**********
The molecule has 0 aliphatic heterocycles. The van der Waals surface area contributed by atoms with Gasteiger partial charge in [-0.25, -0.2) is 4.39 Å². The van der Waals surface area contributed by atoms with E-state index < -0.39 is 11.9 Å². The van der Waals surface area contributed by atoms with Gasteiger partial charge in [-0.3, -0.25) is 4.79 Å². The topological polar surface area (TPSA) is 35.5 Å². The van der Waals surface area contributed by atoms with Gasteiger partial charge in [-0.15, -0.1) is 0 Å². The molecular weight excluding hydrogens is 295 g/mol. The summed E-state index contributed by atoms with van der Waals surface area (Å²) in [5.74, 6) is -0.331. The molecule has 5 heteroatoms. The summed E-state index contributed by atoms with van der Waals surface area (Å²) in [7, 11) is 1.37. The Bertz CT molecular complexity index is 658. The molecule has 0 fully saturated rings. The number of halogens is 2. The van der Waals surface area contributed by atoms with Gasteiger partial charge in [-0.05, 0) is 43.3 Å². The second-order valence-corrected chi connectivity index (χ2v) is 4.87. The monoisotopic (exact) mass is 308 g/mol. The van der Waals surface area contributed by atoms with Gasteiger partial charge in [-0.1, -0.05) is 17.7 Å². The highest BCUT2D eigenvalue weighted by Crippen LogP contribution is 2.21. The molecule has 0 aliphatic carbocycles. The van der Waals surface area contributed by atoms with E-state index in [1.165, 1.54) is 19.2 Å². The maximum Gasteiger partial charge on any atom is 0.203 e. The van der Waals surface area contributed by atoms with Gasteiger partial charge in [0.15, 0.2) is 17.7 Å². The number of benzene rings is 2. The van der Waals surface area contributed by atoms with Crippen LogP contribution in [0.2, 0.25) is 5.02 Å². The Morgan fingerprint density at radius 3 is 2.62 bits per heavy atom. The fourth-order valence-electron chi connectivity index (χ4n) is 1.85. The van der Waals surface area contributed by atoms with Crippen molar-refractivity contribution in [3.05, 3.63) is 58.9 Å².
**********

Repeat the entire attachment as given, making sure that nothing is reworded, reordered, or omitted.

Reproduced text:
The molecule has 0 aliphatic heterocycles. The van der Waals surface area contributed by atoms with Gasteiger partial charge in [-0.25, -0.2) is 4.39 Å². The van der Waals surface area contributed by atoms with E-state index < -0.39 is 11.9 Å². The van der Waals surface area contributed by atoms with Gasteiger partial charge in [-0.3, -0.25) is 4.79 Å². The topological polar surface area (TPSA) is 35.5 Å². The van der Waals surface area contributed by atoms with Gasteiger partial charge in [-0.15, -0.1) is 0 Å². The molecular weight excluding hydrogens is 295 g/mol. The summed E-state index contributed by atoms with van der Waals surface area (Å²) in [5.74, 6) is -0.331. The molecule has 5 heteroatoms. The summed E-state index contributed by atoms with van der Waals surface area (Å²) in [7, 11) is 1.37. The Bertz CT molecular complexity index is 658. The molecule has 0 fully saturated rings. The number of halogens is 2. The van der Waals surface area contributed by atoms with Gasteiger partial charge in [-0.05, 0) is 43.3 Å². The second-order valence-corrected chi connectivity index (χ2v) is 4.87. The monoisotopic (exact) mass is 308 g/mol. The van der Waals surface area contributed by atoms with Gasteiger partial charge in [-0.1, -0.05) is 17.7 Å². The highest BCUT2D eigenvalue weighted by Crippen LogP contribution is 2.21. The molecule has 0 aliphatic carbocycles. The van der Waals surface area contributed by atoms with E-state index in [1.165, 1.54) is 19.2 Å². The maximum Gasteiger partial charge on any atom is 0.203 e. The van der Waals surface area contributed by atoms with Gasteiger partial charge in [0.15, 0.2) is 17.7 Å². The number of benzene rings is 2. The van der Waals surface area contributed by atoms with Crippen LogP contribution in [0.2, 0.25) is 5.02 Å². The Morgan fingerprint density at radius 3 is 2.62 bits per heavy atom. The fourth-order valence-electron chi connectivity index (χ4n) is 1.85. The van der Waals surface area contributed by atoms with Crippen molar-refractivity contribution in [3.05, 3.63) is 58.9 Å².